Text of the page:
A fitting way to remember the fallen

A visit to the 9/11 Memorial and Museum in NYC thoughtfully captures that horrific day.

The moon rises between the "Tribute in Light" illuminated next to One World Trade Center (photo credit: REUTERS)
The moon rises between the "Tribute in Light" illuminated next to One World Trade Center
(photo credit: REUTERS)
Most Americans, if they are old enough, still harbor stark memories of tragic events in their nation’s history: the Japanese attack on Pearl Harbor, the death of president Franklin D. Roosevelt, the assassination of president John F. Kennedy and the destruction of the World Trade Center on September 11, 2001, considered the worst act of terrorism ever carried out against the US. And they remember exactly where they were on the day when they heard the startling news.
Since that horrible day 14 years ago when terrorist hijackers steered two jets into the World Trade Center’s Twin Towers, demolishing them and five outlying buildings, and killing nearly 3,000 people, we refer to that tragic destruction whenever we say “9/11.”
Both the 9/11 memorial that opened in 2011 on the 10th anniversary of the attack and an accompanying underground museum that welcomed visitors last year are located at the World Trade Center (WTC) in Lower Manhattan.
The National September 11 Memorial and Museum is only part of the master plan of Jewish-American architect Daniel Libeskind.
When all the work is completed, the new World Trade Center, situated on 16 acres (6.5 hectares), will include office buildings, a transit hub and a performing arts center.
When completed the entire site will fulfill the promise of Libeskind and others of having lifted New York City out of its depression with a firm statement that it is the city of the future.
My visit to the 9/11 memorial site itself begins on the exact spot where the Twin Towers once stood, now known as Memorial Plaza. I remember the towers well; they were beacons of the colossus of Gotham town. But now in their place are recessed waterfalls cascading 9 meters down into two subterranean reflecting pools that line the Twin Towers’ original footprints (each roughly an acre in size). It is indeed a fitting and powerful memorial to those who perished that day which dawned as temperate and nearly cloudless in the eastern US Surrounding the pools are the names of people who died in the WTC attack as well as at the Pentagon just outside Washington; the passengers and crews of the hijacked airliners; the rescue personnel who died when the towers collapsed and the victims of a separate terrorist attack on the WTC in 1993.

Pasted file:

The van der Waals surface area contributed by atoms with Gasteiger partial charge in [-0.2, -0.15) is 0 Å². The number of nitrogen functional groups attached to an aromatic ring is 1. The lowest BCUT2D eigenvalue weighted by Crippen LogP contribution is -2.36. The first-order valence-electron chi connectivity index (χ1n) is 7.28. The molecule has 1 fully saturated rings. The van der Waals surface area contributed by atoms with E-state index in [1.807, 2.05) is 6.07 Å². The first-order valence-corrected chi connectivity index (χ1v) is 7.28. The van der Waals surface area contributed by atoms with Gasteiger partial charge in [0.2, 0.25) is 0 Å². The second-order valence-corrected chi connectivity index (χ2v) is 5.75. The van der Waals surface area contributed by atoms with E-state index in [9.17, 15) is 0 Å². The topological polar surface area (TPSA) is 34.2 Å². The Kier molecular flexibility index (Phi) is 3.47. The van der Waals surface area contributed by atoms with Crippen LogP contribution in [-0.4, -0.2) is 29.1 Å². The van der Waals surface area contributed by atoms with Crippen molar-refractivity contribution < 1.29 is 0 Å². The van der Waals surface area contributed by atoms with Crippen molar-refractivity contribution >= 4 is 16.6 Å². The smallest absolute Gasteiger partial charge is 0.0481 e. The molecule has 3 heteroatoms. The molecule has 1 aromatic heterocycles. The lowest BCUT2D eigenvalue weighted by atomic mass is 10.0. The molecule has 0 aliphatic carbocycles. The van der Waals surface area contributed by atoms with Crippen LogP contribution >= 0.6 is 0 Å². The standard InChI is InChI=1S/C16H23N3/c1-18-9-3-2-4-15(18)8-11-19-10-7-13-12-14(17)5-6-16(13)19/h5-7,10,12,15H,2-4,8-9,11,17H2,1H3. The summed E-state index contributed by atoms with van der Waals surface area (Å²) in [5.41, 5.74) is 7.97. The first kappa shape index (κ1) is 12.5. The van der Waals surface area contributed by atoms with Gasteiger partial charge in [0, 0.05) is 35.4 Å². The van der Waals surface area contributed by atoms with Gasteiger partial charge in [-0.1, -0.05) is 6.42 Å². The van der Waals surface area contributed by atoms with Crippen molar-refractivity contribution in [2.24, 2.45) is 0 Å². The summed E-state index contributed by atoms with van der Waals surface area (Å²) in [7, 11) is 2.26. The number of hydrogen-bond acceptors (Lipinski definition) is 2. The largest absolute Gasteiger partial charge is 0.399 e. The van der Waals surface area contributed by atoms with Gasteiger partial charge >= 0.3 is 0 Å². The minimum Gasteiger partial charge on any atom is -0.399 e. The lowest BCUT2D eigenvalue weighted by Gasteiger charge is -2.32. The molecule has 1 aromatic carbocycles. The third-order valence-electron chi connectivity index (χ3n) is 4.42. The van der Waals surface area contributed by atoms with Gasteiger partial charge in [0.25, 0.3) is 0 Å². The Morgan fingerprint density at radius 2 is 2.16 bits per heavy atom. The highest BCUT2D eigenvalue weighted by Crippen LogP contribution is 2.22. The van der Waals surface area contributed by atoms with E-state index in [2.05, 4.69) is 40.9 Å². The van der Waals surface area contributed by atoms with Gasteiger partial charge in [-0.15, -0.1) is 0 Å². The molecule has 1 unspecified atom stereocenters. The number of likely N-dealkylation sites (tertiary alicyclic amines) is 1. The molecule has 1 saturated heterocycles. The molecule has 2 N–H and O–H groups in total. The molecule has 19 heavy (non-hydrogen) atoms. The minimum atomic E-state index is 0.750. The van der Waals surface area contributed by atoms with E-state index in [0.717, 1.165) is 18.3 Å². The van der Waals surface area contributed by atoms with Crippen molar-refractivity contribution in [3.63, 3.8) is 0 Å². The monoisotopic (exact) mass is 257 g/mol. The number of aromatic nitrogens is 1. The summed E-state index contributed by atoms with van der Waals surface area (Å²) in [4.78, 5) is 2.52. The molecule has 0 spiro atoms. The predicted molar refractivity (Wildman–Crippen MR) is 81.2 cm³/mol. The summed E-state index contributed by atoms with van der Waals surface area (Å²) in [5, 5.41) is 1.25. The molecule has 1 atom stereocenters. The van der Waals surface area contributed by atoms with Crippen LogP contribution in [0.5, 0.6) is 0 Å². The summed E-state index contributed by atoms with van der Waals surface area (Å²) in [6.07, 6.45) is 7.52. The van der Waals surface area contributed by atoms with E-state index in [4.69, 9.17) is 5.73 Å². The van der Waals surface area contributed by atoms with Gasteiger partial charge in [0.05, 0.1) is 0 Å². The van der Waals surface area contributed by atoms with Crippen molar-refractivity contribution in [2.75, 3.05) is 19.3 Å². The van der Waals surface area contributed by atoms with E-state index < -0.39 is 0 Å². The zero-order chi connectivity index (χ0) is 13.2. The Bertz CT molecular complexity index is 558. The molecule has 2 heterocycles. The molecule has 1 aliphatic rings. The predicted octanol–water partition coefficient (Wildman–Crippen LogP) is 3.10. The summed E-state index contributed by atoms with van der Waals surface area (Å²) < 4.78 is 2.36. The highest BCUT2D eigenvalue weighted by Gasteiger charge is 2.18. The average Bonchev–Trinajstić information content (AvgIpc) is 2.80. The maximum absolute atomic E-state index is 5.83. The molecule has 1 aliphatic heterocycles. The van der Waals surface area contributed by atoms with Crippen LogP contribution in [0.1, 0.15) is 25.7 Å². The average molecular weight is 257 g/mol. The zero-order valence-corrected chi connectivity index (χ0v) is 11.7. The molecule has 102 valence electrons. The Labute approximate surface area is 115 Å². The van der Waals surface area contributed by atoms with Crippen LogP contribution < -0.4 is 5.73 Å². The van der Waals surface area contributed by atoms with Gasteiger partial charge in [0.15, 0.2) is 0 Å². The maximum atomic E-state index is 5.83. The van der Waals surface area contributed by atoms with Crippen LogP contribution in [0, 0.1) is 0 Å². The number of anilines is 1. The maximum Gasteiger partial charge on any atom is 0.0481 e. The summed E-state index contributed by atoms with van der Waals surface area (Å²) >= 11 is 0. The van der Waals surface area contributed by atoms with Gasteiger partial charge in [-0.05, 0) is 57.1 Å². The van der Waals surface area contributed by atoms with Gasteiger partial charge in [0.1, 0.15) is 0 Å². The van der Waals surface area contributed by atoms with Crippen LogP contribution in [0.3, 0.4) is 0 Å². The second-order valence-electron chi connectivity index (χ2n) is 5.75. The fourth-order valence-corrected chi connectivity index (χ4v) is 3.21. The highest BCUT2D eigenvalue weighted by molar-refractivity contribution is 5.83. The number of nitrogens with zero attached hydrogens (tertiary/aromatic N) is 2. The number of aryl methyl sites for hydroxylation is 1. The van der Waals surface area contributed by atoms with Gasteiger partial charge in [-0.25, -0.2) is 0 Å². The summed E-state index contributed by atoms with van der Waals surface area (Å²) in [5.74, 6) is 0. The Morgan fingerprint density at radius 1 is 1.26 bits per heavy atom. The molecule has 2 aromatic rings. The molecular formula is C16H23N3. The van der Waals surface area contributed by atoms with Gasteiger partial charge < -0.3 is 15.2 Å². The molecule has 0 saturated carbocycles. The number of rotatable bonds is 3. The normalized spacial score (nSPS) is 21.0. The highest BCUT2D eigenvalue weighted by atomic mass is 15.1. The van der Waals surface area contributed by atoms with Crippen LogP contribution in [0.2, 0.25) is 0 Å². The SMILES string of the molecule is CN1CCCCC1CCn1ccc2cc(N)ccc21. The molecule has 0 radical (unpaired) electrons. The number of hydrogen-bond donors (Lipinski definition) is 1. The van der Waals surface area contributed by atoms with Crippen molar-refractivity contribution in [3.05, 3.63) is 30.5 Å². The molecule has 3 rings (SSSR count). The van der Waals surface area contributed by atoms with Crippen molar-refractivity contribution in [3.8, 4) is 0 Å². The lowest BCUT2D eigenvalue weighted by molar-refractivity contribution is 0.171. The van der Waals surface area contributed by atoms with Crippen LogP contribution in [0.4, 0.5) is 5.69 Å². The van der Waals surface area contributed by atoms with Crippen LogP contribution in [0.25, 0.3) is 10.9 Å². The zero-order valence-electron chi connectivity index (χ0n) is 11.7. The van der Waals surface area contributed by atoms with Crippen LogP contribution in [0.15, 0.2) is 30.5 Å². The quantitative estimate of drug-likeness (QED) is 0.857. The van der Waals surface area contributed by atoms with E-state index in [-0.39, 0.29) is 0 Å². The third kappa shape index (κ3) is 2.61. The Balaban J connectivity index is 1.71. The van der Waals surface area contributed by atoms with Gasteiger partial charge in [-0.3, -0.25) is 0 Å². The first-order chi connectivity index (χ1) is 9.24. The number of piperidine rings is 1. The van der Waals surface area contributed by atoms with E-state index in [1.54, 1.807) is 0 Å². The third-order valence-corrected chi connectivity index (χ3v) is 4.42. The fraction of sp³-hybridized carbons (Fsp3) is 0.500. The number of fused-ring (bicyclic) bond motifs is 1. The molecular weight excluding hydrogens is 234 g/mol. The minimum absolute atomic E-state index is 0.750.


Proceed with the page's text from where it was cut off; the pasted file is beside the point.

I run my hand over their names inscribed into bronze panels edging the Memorial pools and wish they were alive because I heard stories, as we all did after that dreadful day of fathers who would never see their sons and daughters play in Little League Baseball games or their children get married.
The memorial’s architect was Israeli American Michael Arad – working in partnership with the landscape architect Peter Walker.
Arad entitled the memorial “Reflecting Absence.” They made sure the area, with its grove of trees, highlights memory and reflection.
The memorial plaza is free and open to the public. It’s a good place to meditate on the planet on which we reside.
But now it’s time to go onto the 9/11 Memorial Museum itself that includes displays, artifacts, historical exhibitions, artistic expressions as well as personal reflections about that horrific day by government officials, historians, 9/11 survivors, family members of victims and journalists.
Some visitors say the museum is “solemn, somber.”
Some say it’s a history lesson that must be seen certainly by all Americans as well as citizens from throughout the world.
Some say it’s depressing.
Some say it’s a way of reminding Americans that the war on terrorism continues.
A visit here convinces me it’s all that and more.